Editorial: Trump’s Foreign Policy

[fb_button] by Lucy Boyjadis

In United States history, there are specific ideas and policies that define the nation politically, socially, and economically. Among said policies, foreign affairs is an issue that is under consistent speculation and debate. America’s international relations have shifted back and forth between isolationism and intervention for some time, having become especially prominent following the end of World War II. In more recent years, foreign regulations have settled more so on the intervention side of the spectrum as a result of terrorism and economic crisis. However, this continuity does not mean that the controversy surrounding foreign affairs has ceased, especially now that President Trump plans to revert back to the isolationist ideals that have historically resulted (mostly) in failure.

Trump’s inaugural address has received attention on a number of different fronts and foreign policy, to no surprise, is not an exception. The ideas expressed in the speech essentially redefined American ideals that have been widely understood since their birth in the 1950s. Placing “America First” has become something of a mantra for Trump on the topic of foreign affairs and the president’s plans and beliefs certainly parallel this statement. Most prominently, the potential ends to international trade agreements, U.S. involvement in NATO, free travel of Muslims into the nation, and immigration from Mexico signify the extreme, but in some instances necessary, foreign intervention plans of President Trump.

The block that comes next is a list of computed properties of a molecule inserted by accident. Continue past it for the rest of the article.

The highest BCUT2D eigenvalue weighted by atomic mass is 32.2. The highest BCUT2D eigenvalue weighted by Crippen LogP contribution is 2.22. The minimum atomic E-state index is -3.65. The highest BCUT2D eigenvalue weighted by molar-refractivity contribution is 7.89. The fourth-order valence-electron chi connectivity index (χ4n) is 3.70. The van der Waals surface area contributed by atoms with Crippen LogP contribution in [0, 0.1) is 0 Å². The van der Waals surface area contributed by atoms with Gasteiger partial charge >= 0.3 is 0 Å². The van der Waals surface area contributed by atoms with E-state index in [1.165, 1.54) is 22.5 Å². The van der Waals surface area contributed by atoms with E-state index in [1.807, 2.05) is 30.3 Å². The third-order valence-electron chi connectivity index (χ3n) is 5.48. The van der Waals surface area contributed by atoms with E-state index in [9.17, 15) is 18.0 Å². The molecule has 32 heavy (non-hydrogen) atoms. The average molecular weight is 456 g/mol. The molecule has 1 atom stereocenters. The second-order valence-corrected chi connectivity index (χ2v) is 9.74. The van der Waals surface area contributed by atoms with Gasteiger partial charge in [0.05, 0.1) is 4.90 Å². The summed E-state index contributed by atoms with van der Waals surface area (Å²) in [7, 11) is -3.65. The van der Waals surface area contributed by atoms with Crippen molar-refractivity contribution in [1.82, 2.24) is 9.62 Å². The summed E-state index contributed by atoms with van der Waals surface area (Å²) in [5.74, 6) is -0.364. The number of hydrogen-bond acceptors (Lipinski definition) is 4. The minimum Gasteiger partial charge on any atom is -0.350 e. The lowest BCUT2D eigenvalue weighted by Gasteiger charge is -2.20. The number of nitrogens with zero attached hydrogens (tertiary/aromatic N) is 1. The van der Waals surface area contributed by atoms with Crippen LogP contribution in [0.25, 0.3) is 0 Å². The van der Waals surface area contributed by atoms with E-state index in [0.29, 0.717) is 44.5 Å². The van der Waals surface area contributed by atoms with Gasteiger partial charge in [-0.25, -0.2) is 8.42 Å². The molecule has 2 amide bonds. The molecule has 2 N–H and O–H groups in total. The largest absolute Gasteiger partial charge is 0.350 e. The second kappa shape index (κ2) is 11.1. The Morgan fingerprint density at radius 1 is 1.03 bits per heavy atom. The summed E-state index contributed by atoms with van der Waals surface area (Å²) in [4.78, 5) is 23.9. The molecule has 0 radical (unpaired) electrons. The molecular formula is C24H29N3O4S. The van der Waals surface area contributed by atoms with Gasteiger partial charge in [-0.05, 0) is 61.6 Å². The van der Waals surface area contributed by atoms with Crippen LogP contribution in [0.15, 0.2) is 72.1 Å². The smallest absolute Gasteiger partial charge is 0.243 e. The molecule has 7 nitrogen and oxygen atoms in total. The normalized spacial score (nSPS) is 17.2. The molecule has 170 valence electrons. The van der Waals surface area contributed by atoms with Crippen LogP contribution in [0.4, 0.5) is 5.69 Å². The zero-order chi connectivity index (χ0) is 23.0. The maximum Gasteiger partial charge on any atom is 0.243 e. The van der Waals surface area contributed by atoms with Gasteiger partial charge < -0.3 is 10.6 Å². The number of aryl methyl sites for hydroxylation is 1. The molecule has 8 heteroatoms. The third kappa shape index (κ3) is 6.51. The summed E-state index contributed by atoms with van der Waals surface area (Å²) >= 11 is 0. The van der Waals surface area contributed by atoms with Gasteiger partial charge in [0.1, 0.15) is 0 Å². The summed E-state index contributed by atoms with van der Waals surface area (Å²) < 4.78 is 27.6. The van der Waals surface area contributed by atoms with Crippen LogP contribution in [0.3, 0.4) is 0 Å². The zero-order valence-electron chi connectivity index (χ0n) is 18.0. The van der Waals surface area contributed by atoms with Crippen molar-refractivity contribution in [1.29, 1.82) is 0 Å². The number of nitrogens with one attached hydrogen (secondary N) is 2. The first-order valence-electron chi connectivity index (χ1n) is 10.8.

Trade arrangements, such as the Trans-Pacific Partnership (or the TPP), are currently being questioned by the president and will potentially be eliminated entirely. For the United States to pull out of the TPP would be a momentous first step in the new foreign policy doctrine, one that in the long term, could be detrimental in American economics. The Prime Minister of Singapore has spoken on the subject to John McCain, warning if the U.S. abandons the agreement, the nation will “be finished in Asia” (National Review). For many decades, the country has maintained an economic system of international open commerce that has given way for a multitude of democratic alliances. If Trump is to terminate our involvement in the TPP, the economic growth and global leadership that defines American foreign policy will cease to exist.

One Comment

Gary Stark

Lucy, I think the real answer is neither isolationism or intervention, but rather a reevaluation of the United Nations, the place we conduct our foreign policy. Specifically…


If there’s a plan “B” for world peace, I’m not aware of it.


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